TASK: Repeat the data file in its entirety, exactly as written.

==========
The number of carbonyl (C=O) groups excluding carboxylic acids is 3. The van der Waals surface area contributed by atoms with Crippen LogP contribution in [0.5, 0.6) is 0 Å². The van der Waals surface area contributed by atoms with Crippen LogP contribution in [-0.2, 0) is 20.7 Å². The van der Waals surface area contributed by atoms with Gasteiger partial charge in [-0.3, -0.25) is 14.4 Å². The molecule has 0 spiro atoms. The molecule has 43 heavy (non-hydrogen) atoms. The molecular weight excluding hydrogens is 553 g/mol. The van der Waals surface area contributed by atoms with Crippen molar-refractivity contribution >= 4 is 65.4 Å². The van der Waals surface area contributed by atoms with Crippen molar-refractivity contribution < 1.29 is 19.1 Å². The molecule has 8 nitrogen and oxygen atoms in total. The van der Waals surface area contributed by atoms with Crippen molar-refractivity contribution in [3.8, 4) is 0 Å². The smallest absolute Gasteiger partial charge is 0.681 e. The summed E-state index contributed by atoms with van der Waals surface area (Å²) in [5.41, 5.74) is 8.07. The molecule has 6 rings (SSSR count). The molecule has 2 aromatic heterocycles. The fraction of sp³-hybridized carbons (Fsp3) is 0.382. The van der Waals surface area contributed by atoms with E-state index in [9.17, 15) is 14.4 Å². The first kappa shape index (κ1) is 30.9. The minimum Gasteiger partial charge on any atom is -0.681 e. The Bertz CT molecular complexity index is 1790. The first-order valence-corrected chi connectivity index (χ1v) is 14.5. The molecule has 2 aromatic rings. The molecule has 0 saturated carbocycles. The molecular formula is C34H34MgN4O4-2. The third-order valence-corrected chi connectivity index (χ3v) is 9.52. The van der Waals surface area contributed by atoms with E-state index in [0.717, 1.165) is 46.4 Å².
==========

The number of carbonyl (C=O) groups excluding carboxylic acids is 3. The van der Waals surface area contributed by atoms with Crippen LogP contribution in [0.5, 0.6) is 0 Å². The van der Waals surface area contributed by atoms with Crippen LogP contribution in [-0.2, 0) is 20.7 Å². The van der Waals surface area contributed by atoms with Gasteiger partial charge in [-0.3, -0.25) is 14.4 Å². The molecule has 0 spiro atoms. The molecule has 43 heavy (non-hydrogen) atoms. The molecular weight excluding hydrogens is 553 g/mol. The van der Waals surface area contributed by atoms with Crippen molar-refractivity contribution >= 4 is 65.4 Å². The van der Waals surface area contributed by atoms with Crippen molar-refractivity contribution < 1.29 is 19.1 Å². The molecule has 8 nitrogen and oxygen atoms in total. The van der Waals surface area contributed by atoms with Crippen molar-refractivity contribution in [3.8, 4) is 0 Å². The smallest absolute Gasteiger partial charge is 0.681 e. The summed E-state index contributed by atoms with van der Waals surface area (Å²) in [5.41, 5.74) is 8.07. The molecule has 6 rings (SSSR count). The molecule has 2 aromatic heterocycles. The fraction of sp³-hybridized carbons (Fsp3) is 0.382. The van der Waals surface area contributed by atoms with E-state index in [9.17, 15) is 14.4 Å². The first kappa shape index (κ1) is 30.9. The minimum Gasteiger partial charge on any atom is -0.681 e. The Bertz CT molecular complexity index is 1790. The first-order valence-corrected chi connectivity index (χ1v) is 14.5. The molecule has 2 aromatic rings. The molecule has 0 saturated carbocycles. The molecular formula is C34H34MgN4O4-2. The third-order valence-corrected chi connectivity index (χ3v) is 9.52. The van der Waals surface area contributed by atoms with E-state index in [0.717, 1.165) is 46.4 Å².